A new study sheds light on the escalating youth suicide crisis, revealing that emergency department visits for suicidal thoughts among kids and teens steeply increased even before the start of the COVID-19 pandemic.
Emergency department visits for “suicidal ideation” (or suicidal thoughts) among 5- to 19-year-olds increased 59% from 2016 to 2021, and hospitalizations rose 57% from fall 2019 to the fall of 2020, according to the study published today by the American Academy of Pediatrics.
“A lot of people have talked about mental health problems in youth during the pandemic, but it was happening before the pandemic,” said author Audrey Brewer, MD, MPH, in a news release from the Ann and Robert H. Lurie Children’s Hospital of Chicago. “This has been an issue for so long, and it’s getting worse.”
Researchers looked at data for 81,105 emergency department visits across 205 Illinois hospitals from 2016 to 2021 for kids between the ages of 5 to 19.
The researchers found “there was a very sharp spike in fall 2019, followed by a similar spike during the pandemic fall of 2020, with highest number of monthly visits during October 2020,” the authors said. “Youth aged 14 to 17 years had the highest frequency of [suicidal ideation emergency department] monthly visits, with visits in this group greater than the other age groups combined.”
Last year, the CDC announced that suicide is the second leading cause of death among 10- to 19-year-olds.
The new research is being called a benchmark because it evaluates emergency department data for suicidal thoughts – a critical point-of-care for serving youths’ mental health needs. The data showed that providers were increasingly likely to list suicidal thoughts as the main diagnosis.
“Suicidal ideation can be thought about as two types: actively thinking about suicide or having thoughts, but not having a plan,” Brewer said in the news release. “That could be the difference in why someone might get admitted to the hospital.”
The researchers hypothesize that care between 2019 (when the initial spike occurred) was delayed in the early days of the pandemic, and that delay possibly contributed to the increase in providers identifying suicidal ideation as the main diagnosis.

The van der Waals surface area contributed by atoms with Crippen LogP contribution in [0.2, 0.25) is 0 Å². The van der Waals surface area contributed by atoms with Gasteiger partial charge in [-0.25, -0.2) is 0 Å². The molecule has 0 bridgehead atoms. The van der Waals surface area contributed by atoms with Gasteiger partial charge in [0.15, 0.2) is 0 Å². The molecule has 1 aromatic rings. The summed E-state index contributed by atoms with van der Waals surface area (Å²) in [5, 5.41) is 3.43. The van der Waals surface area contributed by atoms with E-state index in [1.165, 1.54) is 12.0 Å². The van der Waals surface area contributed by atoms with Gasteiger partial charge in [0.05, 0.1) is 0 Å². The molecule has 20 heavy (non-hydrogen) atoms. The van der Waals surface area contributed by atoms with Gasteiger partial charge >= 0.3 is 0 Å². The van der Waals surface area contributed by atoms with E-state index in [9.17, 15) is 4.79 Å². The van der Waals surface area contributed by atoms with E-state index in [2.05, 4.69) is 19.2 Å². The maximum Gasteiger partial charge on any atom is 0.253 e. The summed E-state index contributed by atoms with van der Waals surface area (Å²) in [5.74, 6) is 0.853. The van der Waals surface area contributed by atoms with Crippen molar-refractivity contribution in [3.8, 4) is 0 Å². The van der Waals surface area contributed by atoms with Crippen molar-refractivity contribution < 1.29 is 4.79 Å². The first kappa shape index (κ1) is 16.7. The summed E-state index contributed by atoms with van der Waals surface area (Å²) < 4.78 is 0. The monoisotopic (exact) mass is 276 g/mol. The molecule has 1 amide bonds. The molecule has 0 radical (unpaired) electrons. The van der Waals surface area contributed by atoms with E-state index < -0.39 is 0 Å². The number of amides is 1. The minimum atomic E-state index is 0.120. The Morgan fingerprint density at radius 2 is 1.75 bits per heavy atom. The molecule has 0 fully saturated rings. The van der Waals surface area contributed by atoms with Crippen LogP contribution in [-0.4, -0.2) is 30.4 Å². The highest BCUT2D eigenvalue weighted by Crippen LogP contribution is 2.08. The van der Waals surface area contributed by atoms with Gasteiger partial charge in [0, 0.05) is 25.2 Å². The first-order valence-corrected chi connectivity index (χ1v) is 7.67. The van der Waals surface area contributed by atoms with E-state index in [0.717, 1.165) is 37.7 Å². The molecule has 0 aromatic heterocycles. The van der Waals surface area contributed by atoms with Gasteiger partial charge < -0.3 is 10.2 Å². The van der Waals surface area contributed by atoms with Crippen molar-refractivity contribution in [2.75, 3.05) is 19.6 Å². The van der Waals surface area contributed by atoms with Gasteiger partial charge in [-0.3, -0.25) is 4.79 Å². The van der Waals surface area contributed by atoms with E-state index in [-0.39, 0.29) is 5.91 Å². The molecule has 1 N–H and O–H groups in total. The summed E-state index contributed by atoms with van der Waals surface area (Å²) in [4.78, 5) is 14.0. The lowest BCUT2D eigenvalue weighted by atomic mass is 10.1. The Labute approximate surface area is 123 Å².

“The early pandemic period coincided with constrained access to pediatric mental health services through schools, pediatric primary care homes, and mental health clinics for many children and their families,” the authors wrote. “The proportion of child mental health visits increased relative to other types as patients avoided ED visits during the early wave of the COVID-19 pandemic. Thus, the increase in hospitalizations during fall 2020 may reflect patients’ deferring care until symptoms became even more severe.”
Other health care scholars agreed the study spurred questions about whether the pandemic was truly the source of the crisis.
“Was it the pandemic that exacerbated the increase or is this a growing trend?” wrote Lisa M. Horowitz, PhD, MPH, and Jeffrey A. Bridge, PhD, in a commentary published along with the study. “These rising rates underscore the worsening mental health crisis for youth, as noted by the 2022 Surgeon General report and several youth mental health organizations.”
Pediatrics: “Trends in Suicidal Ideation-Related Emergency Department Visits for Youth in Illinois: 2016–2021.”
Newswise: “ER Visits Among Youth with Suicidal Thoughts Had Already Spiked in Fall 2019.”
CDC: “WISQARS Leading Causes of Death Reports.”
Pediatrics: “Upstream Prevention Strategies to Prevent Suicidal Ideation-Related ED Visits.”